Complete Guide To Corporate Finance


Bonds - Bond Ratings

A bond rating is a grade given to a bond that indicates its credit quality. Private independent rating services provide these evaluations of a bond issuer's financial strength or its ability to pay a bond's principal and interest in a timely fashion. Bond ratings are expressed as letters ranging from "AAA," which is the highest grade, to "C" or "D" ("junk"), which is the lowest grade. Different rating services use the same letter grades, but use various combinations of upper and lower-case letters to differentiate themselves.

The bond rating system helps investors determine a company's credit risk. Think of a bond rating as the report card for a company's credit rating. Blue-chip firms, which are safer investments, have a high rating, while risky companies have a low rating. The chart below illustrates the different bond rating scales from the major rating agencies in the United States: Moody's, Standard and Poor's and Fitch Ratings.

Bond Rating
S&P/ Fitch
Highest Quality
High Quality
Medium Grade
Ba, B
Highly Speculative
In Default

Notice that if the company falls below a certain credit rating, its grade changes from investment quality to junk status. Junk bonds are aptly named: they are the debt of companies in some sort of financial difficulty. Because these bonds are so risky, they have to offer much higher yields than any other debt. Bonds are not inherently safer than stocks. Certain types of bonds can be just as risky, if not riskier, than stocks.

Rating the creditworthiness of a bond issuer, despite the number crunching, is as much an art form as it is a science. While companies like Moody's and A.M. Best gather and analyze mountains of data, the rating itself comes down to the informed opinion of an analyst or a rating committee.

The organizations that rate bonds look at an issuer's assets, debts, income, expenses and financial history. In addition, they give special attention to the trustworthiness of a company to repay previous bond issues on time and in full.

Rating agencies regularly review bond ratings every six to 12 months. However, a bond may be reviewed at any time the agency deems necessary for reasons including missed or delayed payments to investors, issuance of new bonds, changes to an issuer's underlying financial fundamentals, or other broad economic developments. (For more on this subject, read The Debt Ratings Debate.)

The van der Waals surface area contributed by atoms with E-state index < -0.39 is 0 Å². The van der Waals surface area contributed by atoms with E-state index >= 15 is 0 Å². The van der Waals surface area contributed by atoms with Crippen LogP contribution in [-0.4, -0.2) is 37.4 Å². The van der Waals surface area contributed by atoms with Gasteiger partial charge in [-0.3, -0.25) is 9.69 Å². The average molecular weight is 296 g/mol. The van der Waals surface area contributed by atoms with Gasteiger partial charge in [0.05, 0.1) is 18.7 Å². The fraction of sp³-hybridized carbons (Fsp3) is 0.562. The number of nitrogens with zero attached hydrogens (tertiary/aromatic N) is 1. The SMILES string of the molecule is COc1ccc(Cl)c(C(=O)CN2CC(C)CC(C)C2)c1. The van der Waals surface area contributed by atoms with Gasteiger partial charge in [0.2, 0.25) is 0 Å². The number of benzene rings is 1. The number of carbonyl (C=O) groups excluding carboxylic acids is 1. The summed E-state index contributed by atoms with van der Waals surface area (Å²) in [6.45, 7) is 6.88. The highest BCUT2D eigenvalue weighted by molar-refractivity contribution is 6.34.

Institutional and individual investors rely on bond rating agencies and their in-depth research to make investment decisions. Rating agencies play an integral role in the investment process and can make or break a company's success in both the primary and secondary bond markets. While the rating agencies provide a robust service and are worth the fees they earn, the value of such ratings has been widely questioned since the 2008 financial crisis, and the agencies' timing and opinions have been criticized when dramatic downgrades have come very quickly.

Investors should not rely solely on the bond rating agency's rating and should supplement the ratings with their own research. It's also important to frequently review the ratings over the life of a bond. (Read more in Bond Rating Agencies: Can You Trust Them? and Why Bad Bonds Get Good Ratings.)

Occasionally, firms will not have their bonds rated, in which case it is solely up to the investor to judge a firm's repayment ability. Because the rating systems differ for each agency and change from time to time, it is prudent to research the rating definition for the bond issue you are considering.

The Bond Market
Related Articles
  1. Investing Basics

    What Does In Specie Mean?

    In specie describes the distribution of an asset in its physical form instead of cash.
  2. Economics

    Calculating Days Working Capital

    A company’s days working capital ratio shows how many days it takes to convert working capital into revenue.
  3. Economics

    Calculating Cross Elasticity of Demand

    Cross elasticity of demand measures the quantity demanded of one good in response to a change in price of another.
  4. Fundamental Analysis

    Emerging Markets: Analyzing Colombia's GDP